The tale would be amusing were it not so ominous for our democracy: 19 of Edwards’s top 20 donors were plaintiffs’ lawyers, 86 percent of his Senate campaign contributions came from personal-injury lawyers, and almost two-thirds of his field-leading presidential-campaign contributions last spring came from trial lawyers, their families, and their staffs. The Edwards campaign has even enjoyed the use of four private jets owned by his trial-lawyer buddies.

The trial lawyers know their compatriot well. Since his election to the Senate, Edwards has voted consistently with their interests–against class-action reforms, against medical-malpractice reforms, against solutions to the asbestos bankruptcy crisis, even against proposed limitations on personal-injury lawsuits in the event of a terrorist attack.

Reasonable minds might differ over each of these pieces of legislation, but Edwards’s steadfast position against any meaningful civil-justice reform is costly, far costlier than the anecdotal wacky cases might imply. The direct costs of America’s tort system–excluding lots of relevant stuff–is over 2 percent of GDP, far more than in any other industrialized nation. That’s the equivalent of a 5 percent tax on wages, or $3,200 annually for the average family of four.

Moreover, the direct costs of the litigation system only scratch the surface of the overall costs to society. Medicine costs more–much more–because doctors perform unnecessary tests, for fear of being sued should they fail to detect unlikely, obscure diseases or complications. Potentially life-saving new products are withheld from the market, or never introduced, because of litigation risks. Out-of-control medical-malpractice suits–of the sort through which John Edwards earned his fortunehave led to serious reductions in access to high-risk specialists. Ob-gyns are leaving obstetrics entirely, making prenatal care scarce in some areas. The American Medical Association now lists 20 states in full-blown crisis.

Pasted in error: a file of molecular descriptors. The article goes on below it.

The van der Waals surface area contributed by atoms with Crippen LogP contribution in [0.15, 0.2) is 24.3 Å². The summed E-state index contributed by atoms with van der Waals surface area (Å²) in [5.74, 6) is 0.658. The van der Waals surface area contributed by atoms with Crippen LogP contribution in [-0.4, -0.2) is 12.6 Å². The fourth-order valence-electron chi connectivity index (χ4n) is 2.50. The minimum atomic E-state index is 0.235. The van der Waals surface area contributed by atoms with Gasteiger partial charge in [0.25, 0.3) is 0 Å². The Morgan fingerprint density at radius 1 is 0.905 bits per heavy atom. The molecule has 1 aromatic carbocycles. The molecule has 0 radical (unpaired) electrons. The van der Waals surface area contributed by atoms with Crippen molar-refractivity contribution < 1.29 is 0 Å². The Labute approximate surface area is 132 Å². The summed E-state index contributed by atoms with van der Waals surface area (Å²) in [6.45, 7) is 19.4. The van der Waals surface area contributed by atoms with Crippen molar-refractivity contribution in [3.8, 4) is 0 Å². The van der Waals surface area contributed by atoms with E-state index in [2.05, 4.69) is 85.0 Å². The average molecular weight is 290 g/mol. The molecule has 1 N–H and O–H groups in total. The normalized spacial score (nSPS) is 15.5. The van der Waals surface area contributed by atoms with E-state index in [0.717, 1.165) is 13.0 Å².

Class-action magnet courts, which even plaintiffs’ lawyer Dick Scruggs admits are “impossible” places for defendants to get a fair trial, threaten democracy by delegating to elected county-court judges and local juries (who are “in on the deal”) regulatory power over national corporations. Ironically, the Class Action Fairness Act–which is intended to remedy this problem, and which Kerry and Edwards have both consistently opposed–is being debated in the Senate this week.

The list of harms from our broken civil-justice system goes on and on. “The values of America”? Don’t count on it. Those very values–free enterprise, personal responsibility, and the rule of law–are undermined by the perversion of civil justice by John Edwards and the rapacious behemoth that is Trial Lawyers, Inc.

Jim Copland is director of the Center for Legal Policy at the Manhattan Institute and managing editor of the institute’s new website, PointOfLaw.com.